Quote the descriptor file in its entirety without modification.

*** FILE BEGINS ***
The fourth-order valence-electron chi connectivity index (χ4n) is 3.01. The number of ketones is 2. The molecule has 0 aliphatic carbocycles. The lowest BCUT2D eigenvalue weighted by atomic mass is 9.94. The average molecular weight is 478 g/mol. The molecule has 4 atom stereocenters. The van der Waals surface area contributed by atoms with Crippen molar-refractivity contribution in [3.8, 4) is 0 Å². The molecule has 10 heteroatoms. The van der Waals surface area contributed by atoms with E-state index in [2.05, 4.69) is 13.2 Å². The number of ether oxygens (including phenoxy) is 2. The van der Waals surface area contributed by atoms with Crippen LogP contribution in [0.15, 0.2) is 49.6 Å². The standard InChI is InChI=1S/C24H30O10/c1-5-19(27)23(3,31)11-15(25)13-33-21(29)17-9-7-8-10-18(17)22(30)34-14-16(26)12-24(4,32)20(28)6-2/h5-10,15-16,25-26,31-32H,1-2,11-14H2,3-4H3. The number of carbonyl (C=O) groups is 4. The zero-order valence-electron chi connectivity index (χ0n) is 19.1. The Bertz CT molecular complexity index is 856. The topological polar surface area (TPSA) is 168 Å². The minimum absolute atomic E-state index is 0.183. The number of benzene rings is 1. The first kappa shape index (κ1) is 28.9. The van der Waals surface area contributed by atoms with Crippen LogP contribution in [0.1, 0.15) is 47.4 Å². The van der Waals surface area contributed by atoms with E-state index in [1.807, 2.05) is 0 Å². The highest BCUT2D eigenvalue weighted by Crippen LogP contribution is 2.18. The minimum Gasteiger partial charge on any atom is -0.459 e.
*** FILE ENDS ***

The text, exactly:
The fourth-order valence-electron chi connectivity index (χ4n) is 3.01. The number of ketones is 2. The molecule has 0 aliphatic carbocycles. The lowest BCUT2D eigenvalue weighted by atomic mass is 9.94. The average molecular weight is 478 g/mol. The molecule has 4 atom stereocenters. The van der Waals surface area contributed by atoms with Crippen molar-refractivity contribution in [3.8, 4) is 0 Å². The molecule has 10 heteroatoms. The van der Waals surface area contributed by atoms with E-state index in [2.05, 4.69) is 13.2 Å². The number of ether oxygens (including phenoxy) is 2. The van der Waals surface area contributed by atoms with Crippen LogP contribution in [0.15, 0.2) is 49.6 Å². The standard InChI is InChI=1S/C24H30O10/c1-5-19(27)23(3,31)11-15(25)13-33-21(29)17-9-7-8-10-18(17)22(30)34-14-16(26)12-24(4,32)20(28)6-2/h5-10,15-16,25-26,31-32H,1-2,11-14H2,3-4H3. The number of carbonyl (C=O) groups is 4. The zero-order valence-electron chi connectivity index (χ0n) is 19.1. The Bertz CT molecular complexity index is 856. The topological polar surface area (TPSA) is 168 Å². The minimum absolute atomic E-state index is 0.183. The number of benzene rings is 1. The first kappa shape index (κ1) is 28.9. The van der Waals surface area contributed by atoms with Crippen LogP contribution in [0.1, 0.15) is 47.4 Å². The van der Waals surface area contributed by atoms with E-state index in [1.807, 2.05) is 0 Å². The highest BCUT2D eigenvalue weighted by Crippen LogP contribution is 2.18. The minimum Gasteiger partial charge on any atom is -0.459 e.